Learn how to organize your codebase. If you are struggling with Xcode project structure, files, naming conventions, read this!
⭐️ Last update: 15/01/19 ⭐️
Apple has so much frameworks and APIs that I don't even know many of them. We are also living in the age of application extensions. If you are trying to create a brand new target in Xcode, you might end up scratching your head. 🤔
This is great for both for developers and end-users, but after creating a few targets and platforms (your project grows and) you might ask the question:
How should I organise my codebase?
Don't worry too much about it, I might have the right answer for you! 😉
The problem with complex projects
You can create apps in Xcode for all the major operating systems: iOS, macOS, tvOS, watchOS. In the latest version of Xcode you can also add more than 20 extension just for iOS, plus there are lots of app extensions available for macOS as well. Imagine a complex application with multiple extensions & targets. This situation can lead to inconsistent bundle identifiers and more ad-hoc naming solutions. Oh, by the way watchOS applications are just a special extensions for iOS targets and don't forget about your tests, those are individual targets as well! ⚠️
As far as I can see, if you are trying to support multiple platforms you are going to have a lot of targets inside your Xcode project, additionally every new target will contain some kind of source files and assets. Should I mention schemes too? 😂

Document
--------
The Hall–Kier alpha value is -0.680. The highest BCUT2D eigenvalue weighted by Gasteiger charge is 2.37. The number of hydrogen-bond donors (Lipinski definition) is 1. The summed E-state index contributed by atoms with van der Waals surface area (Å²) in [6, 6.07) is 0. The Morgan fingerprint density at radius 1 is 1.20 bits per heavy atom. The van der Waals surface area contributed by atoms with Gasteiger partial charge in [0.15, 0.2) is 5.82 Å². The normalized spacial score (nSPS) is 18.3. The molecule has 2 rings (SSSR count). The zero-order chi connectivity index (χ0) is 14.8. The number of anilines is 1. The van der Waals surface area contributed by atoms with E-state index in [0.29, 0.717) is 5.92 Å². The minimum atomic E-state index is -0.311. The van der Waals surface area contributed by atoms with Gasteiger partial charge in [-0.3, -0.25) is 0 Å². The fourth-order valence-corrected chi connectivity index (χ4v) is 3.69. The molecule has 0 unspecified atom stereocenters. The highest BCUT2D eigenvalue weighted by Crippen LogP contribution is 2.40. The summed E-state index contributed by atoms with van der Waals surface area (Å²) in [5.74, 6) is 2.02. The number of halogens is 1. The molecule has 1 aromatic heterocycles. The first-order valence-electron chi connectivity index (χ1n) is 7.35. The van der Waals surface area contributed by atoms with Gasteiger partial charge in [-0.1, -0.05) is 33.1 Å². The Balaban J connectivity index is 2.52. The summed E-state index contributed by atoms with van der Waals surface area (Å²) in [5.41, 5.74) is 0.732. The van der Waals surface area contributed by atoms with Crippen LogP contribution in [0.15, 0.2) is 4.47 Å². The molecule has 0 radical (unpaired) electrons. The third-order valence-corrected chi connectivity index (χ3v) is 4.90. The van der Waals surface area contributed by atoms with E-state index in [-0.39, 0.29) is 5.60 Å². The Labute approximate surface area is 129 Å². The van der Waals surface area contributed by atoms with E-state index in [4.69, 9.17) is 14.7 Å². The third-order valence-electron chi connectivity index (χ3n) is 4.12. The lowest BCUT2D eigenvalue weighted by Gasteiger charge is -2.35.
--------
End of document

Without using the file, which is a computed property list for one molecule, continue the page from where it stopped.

Even Apple removed it's Lister sample code, that demonstrated one of a hellish Xcode project with 14 targets, 11 schemes, but the overall project contained only 71 Swift source files. That's not too much code, but you can see the issue here, right?
It's time to learn how to organise your project! 💡
Xcode project organization
So my basic idea is to have a reasonable naming concept and folder structure inside the project. This involves targets, schemes, bundle identifiers, location of source files and assets on the disk. Let's start with a simple example that contains multiple targets to have a better understanding. 🤓
If you are using the Swift Package Manager eg. for Swift backends, SPM will generate your Xcode project files for you, so you shoudn't care too much about conventions and namings at all. 🤷♂️
Are you creating a new application? Feel free to name your project as you want. 😉
Are you going to make a framework? Extend your project name with the "Kit" suffix. People usually prefer to use the "ProjectKit" style for libraries so that's the correct way to go. If you have a killer name, use that instead of the kit style! 😛
Always use the following platform names:
Target naming convention
Name your targets like:
[platform] [template name]
- Don't include project name in the targets (that would be just a duplicate)
- Use the extension names from the new target window (eg. Today Extension)
- Use "Application" template name for the main application targets
- Use "Framework" as template name for framework targets